The Selling of a President
For Ronald Reagan these must be times of quiet amazement. Rarely in American history has a President’s rhetoric and symbolism so overpowered his record and promises. In nearly four years this “controlled access” President has befuddled and frustrated the media and kept off balance a Democratic Party that seems unable to find its identity.
Citizens have been treated to an unsurpassed diet of one-way, predominately electronic campaigning taken right from Madison Avenue. Thirty second and one minute television spots, according to John O’Toole, chairman of the large Foote, Cone and Belding advertising agency, “encourage the shallowest kind of imagery, the shoddiest kind of logic and the most reprehensible mudslinging.”
Selling candidates like toothpaste does not nourish in the public any expectation for a civically active campaign at the community level. Instead, the expectation is to watch a poll-dominated, who’s ahead-for-the-White House game. Mr. Reagan’s no questions asked, cocoon campaign used local citizens as photo opportunities or props for the television networks’ evening news, featuring his factually deprived one-liners. Images, quips, symbols and gloss were designed to dim the public’s demand for facts, records, evidence and dialogue.
The consequences of this superficial, top down, one-way campaigning, so accelerated by the Reaganites, are serious. First, because they can enter living rooms on the tube, the national parties are abandoning local organizing, which permits some questioning and human feedback. The largest allocation of Reagan’s and Mondale’s budgets were for television buys. Both ignored repeated invitations to go on free national television shows because there was a risk of uncontrollable, two-way discussion.
Second, the reality of Hr. Reagan’s record never came through the camouflage of his rhetoric. In 1980, he promised to balance the budget, reduce unemployment, foster sink-or-swim free enterprise, promote free trade, cut waste, fraud and abuse, preserve the environment, secure the social safety net, get the government off peoples’ back, safeguard our civil liberties rights, respect states’ regulatory rights and protect minorities from injustice… As hundreds of accurate press reports attest, his record in each of these areas was more to the contrary.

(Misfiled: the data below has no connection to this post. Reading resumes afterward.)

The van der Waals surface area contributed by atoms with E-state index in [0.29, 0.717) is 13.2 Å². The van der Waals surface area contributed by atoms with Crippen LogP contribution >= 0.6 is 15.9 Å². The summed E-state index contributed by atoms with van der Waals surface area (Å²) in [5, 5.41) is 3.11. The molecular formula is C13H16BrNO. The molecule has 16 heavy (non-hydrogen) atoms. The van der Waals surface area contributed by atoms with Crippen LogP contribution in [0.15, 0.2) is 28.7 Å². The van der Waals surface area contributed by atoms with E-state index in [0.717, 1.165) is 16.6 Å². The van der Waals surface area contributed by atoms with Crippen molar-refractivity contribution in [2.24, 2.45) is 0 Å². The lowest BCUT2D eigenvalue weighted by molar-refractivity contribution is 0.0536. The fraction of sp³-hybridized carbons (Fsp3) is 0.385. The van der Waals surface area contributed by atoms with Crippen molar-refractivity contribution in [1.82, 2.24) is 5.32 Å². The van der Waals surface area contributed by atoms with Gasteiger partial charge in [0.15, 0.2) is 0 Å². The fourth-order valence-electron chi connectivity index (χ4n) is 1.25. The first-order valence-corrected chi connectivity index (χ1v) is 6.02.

As the biggest spender in our history, Ronald Reagan has a four year deficit that is $130 billion larger than the combined deficits of Truman, Eisenhower, Kennedy, Johnson, Nixon, Ford and Carter, according to Congressional Budget Office data. Yet this time-bomb economic policy, along with its corporate bailouts and tolerance of-government contractors’ waste and fraud, is casting an even greater shadow over the nation’s future. By escaping accountability for these actions, Mr. Reagan has institutionalized his no-fault Presidency.
Third, a Madison Avenue media campaign, without questions, can rewrite history quickly. Compare what Reagan repeatedly called “the failed Carter Presidency” with his term. Average unemployment under Carter was over two points lower than under Reagan. The economy in Carter’s last year, reeling under the doubling of world oil prices, had an unemployment rate slightly lower than is the case this year under Reagan. Under Carter, the economy produced over 11 million new jobs; under Reagan the comparative figure may reach seven million new jobs by the end of his term. Thirteen percent of the population fell under the poverty classification when Carter left office; 15.2 percent is the figure now under Reagan. As for inflation, a world oil glut and the deepest recession since the Great Depression have slowed price increases. Would or could the President take credit for those developments?
Fourth, a majority of voters disagree with President Reagan on dozens of important issues from fairness to health and education to Central America. Yet a sizable majority of voters preferred him for President. This separation of the President’s personality from the record of his government is another objective of one-way campaigning offering “the shallowest kind of imagery”.
Finally, what lessons will politicians draw in the future when they contemplate whether to run a campaign that tries to have people think about the record instead of respond to the brand name? Would it be surprising if even serious-minded candidates jettisoned literate campaigns around issues of political substance to become smiling, flattering hucksters on the hustings?
Millions of people who voted for Reagan on an image or a feeling may soon learn that it would have been far more painless to spend the time getting to know Reagan’s policies before November 6th than to feel their effects over the next decade. Indeed, possibly the only effective antidote to one-way campaign technologies is for disappointed citizens to spend more time being citizens, individually and together.